As the words ‘pandemic’ and ‘COVID’ were becoming common household names (albeit dreaded ones) in February 2020, McKinsey published the result of a new global survey on future workforce needs. One of the findings was:
Nearly nine in every ten of the executives and managers surveyed said their organizations either face skill gaps already, or expect gaps to develop within the next five years.
A month later, in March 2020, most of the world went into lockdown which disrupted almost all aspects of our lives, including how we worked. Overnight, organizations had to figure out how to keep operating with employees working remotely, and it was IT’s role to make it happen.
In June 2020, in an interview with CIO Connect magazine, I shared the decisions I had to make as the CIO for Sofina Foods during the first few months of the pandemic to allow it to continue its operation. I discussed the implications for business and the impact on our employees. In a nutshell, 2020 was a year when almost every business was utilizing all its IT capabilities to stay afloat. We all hoped for some level of stability in 2021, but it also turned out to be a rollercoaster ride.
The pandemic has brought many new challenges for CIOs but it didn’t reduce any of the pre-pandemic ones. CIOs still had their cybersecurity, regularity requirements, talent scarcity, data privacy and security, multiple competing priorities, legacy applications and digital transformation challenges, to name a few, while also having to deal with the impact of COVID-19 on business.
Among all IT challenges, the majority of them have one thing in common - lack of skilled talent. Of course, this is not a new issue, but the pandemic has greatly exacerbated it. With many people working remotely and continuing to perform their tasks, both employers and employees have come to realize that both access to and the range of available talent is becoming less and less bound by geography. This revelation has significantly increased the competition for talent.
A Gartner survey conducted in September 2021 revealed that: IT executives see the talent shortage as the most significant adoption barrier to 64% of emerging technologies, compared with just 4% in 2020.
Going back to the McKinsey survey, it found that: Although most respondents say their organizations consider it a priority to address skill shortages, few say their organizations understand how to equip themselves with the workforce skills they will need most.
I firmly believe the number one priority in 2022 for CIOs should be addressing the tech talent shortage. CIOs should take the lead in encouraging and enabling their organizations to take a three-pronged approach to address the tech talent shortage.
1. Invest in developing internal talent
CIOs should take the lead in investing the necessary resources to develop talented employees, rather than fighting over the same limited pool of talent in the market. This will also improve employee retention rates, productivity, corporate culture and employees’ sense of belonging.
2. Develop internship pipelines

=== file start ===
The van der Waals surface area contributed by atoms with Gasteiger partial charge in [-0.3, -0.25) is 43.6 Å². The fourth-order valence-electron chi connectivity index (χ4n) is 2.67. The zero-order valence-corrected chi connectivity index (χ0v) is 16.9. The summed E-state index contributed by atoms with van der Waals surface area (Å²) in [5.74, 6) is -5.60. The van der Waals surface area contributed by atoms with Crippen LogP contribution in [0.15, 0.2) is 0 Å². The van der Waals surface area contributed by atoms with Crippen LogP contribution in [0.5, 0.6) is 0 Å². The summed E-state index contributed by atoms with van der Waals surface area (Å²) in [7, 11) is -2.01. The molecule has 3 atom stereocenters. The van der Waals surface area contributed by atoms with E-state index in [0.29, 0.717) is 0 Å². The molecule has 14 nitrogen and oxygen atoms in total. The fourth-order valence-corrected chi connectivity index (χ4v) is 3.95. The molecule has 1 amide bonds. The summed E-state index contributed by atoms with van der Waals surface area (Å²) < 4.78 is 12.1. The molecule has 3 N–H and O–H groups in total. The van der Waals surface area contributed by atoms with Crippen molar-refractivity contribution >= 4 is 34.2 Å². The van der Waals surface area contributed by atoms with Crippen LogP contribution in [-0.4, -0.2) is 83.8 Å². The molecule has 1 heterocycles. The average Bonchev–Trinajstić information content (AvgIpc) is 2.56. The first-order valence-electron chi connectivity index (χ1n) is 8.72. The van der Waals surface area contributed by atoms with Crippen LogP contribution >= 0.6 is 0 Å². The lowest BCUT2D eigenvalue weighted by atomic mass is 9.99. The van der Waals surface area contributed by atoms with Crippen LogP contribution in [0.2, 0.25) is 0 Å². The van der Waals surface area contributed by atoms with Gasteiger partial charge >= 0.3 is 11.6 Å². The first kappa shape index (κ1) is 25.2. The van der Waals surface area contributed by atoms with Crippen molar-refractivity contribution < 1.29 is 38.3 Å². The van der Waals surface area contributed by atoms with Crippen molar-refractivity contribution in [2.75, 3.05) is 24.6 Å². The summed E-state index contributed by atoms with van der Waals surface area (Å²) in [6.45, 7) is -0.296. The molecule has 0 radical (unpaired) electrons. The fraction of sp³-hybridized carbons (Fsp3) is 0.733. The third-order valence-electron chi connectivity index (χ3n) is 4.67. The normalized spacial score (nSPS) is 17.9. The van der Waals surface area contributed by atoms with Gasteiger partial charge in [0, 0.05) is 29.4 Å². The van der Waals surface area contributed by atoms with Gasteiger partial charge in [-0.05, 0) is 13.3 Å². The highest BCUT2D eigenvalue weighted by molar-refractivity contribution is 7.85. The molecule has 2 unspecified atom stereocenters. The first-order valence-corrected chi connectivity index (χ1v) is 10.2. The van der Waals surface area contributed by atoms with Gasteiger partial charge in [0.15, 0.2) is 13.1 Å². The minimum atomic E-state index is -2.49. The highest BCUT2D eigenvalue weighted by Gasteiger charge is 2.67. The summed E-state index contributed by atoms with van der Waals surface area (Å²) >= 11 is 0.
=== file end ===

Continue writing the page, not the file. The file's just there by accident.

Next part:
Schools claim their job is to educate, not to train, which is an interesting discussion on its own. That aside, organizations should develop a clear plan to attract students from various disciplines, not just tech-focused programs. More importantly, CIOs should work with their teams to build actionable agendas for interns, so they can be trained quickly and engaged in meaningful activities to make them productive team members.
3. Restructure IT teams and tasks to attract highly skilled semi-retired tech talent
Most organizations and CIOs engage highly skilled and semi-retired tech talent haphazardly. They join organizations through referrals or purely by luck, and most positions are not designed for talent that may be interested in part-time contract work. As in the case of interns, CIOs should work with HR to create roles and related job descriptions which focus specifically on this segment of the talent pool. Job postings should clearly target this group. There is a tremendous untapped talent pool that is barely utilized.
In conclusion, unless CIOs take concrete steps to address the tech talent shortage by creating actionable plans, it will become a self-fulfilling prophecy, and the tech talent gap will continue to grow.
The October 2020 report from the Global Preparedness Monitoring Board (GPMB) revealed that preparing for and preventing pandemics is a lot less expensive than responding to one. It counts the response costs so far at $11 trillion, with a future loss of $10 trillion in earnings. By comparison, investments in preparedness would be an additional $5 per person per year – or about $39 billion. Perhaps this finding will help convince organizations and CIOs to take a proactive approach in addressing the tech talent shortage.
Faramarz Farahani is a passionate technology strategist and implementer based in Toronto, Canada. His multi-industry and functional-technical experience, including 10 years as CIO, has been gained at several national and international companies in Canada and the United States, including leading teams in UK and India. He is a member of the SoftwareONE Advisory Board and Board Advisor – Digital & Sustainable Transformation with 4P Consulting.